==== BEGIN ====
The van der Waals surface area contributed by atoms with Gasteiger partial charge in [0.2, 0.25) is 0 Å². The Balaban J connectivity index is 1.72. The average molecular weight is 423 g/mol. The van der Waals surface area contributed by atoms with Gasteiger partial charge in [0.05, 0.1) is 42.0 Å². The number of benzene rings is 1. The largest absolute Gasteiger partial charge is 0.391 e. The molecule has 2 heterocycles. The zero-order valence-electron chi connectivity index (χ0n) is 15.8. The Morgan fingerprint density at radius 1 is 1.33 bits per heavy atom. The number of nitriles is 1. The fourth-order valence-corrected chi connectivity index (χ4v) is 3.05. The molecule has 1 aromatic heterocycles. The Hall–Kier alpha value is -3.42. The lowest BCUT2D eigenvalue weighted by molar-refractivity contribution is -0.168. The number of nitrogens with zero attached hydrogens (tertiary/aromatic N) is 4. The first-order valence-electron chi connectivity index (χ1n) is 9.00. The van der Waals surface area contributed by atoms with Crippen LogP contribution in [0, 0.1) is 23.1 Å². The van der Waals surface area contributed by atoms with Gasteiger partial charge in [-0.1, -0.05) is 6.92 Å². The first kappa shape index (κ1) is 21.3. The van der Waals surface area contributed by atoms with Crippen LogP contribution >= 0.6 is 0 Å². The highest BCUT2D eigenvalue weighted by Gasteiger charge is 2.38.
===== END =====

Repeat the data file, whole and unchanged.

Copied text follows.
The van der Waals surface area contributed by atoms with Gasteiger partial charge in [0.2, 0.25) is 0 Å². The Balaban J connectivity index is 1.72. The average molecular weight is 423 g/mol. The van der Waals surface area contributed by atoms with Gasteiger partial charge in [0.05, 0.1) is 42.0 Å². The number of benzene rings is 1. The largest absolute Gasteiger partial charge is 0.391 e. The molecule has 2 heterocycles. The zero-order valence-electron chi connectivity index (χ0n) is 15.8. The Morgan fingerprint density at radius 1 is 1.33 bits per heavy atom. The number of nitriles is 1. The fourth-order valence-corrected chi connectivity index (χ4v) is 3.05. The molecule has 1 aromatic heterocycles. The Hall–Kier alpha value is -3.42. The lowest BCUT2D eigenvalue weighted by molar-refractivity contribution is -0.168. The number of nitrogens with zero attached hydrogens (tertiary/aromatic N) is 4. The first-order valence-electron chi connectivity index (χ1n) is 9.00. The van der Waals surface area contributed by atoms with Crippen LogP contribution in [0, 0.1) is 23.1 Å². The van der Waals surface area contributed by atoms with Gasteiger partial charge in [-0.1, -0.05) is 6.92 Å². The first kappa shape index (κ1) is 21.3. The van der Waals surface area contributed by atoms with Crippen LogP contribution >= 0.6 is 0 Å². The highest BCUT2D eigenvalue weighted by Gasteiger charge is 2.38.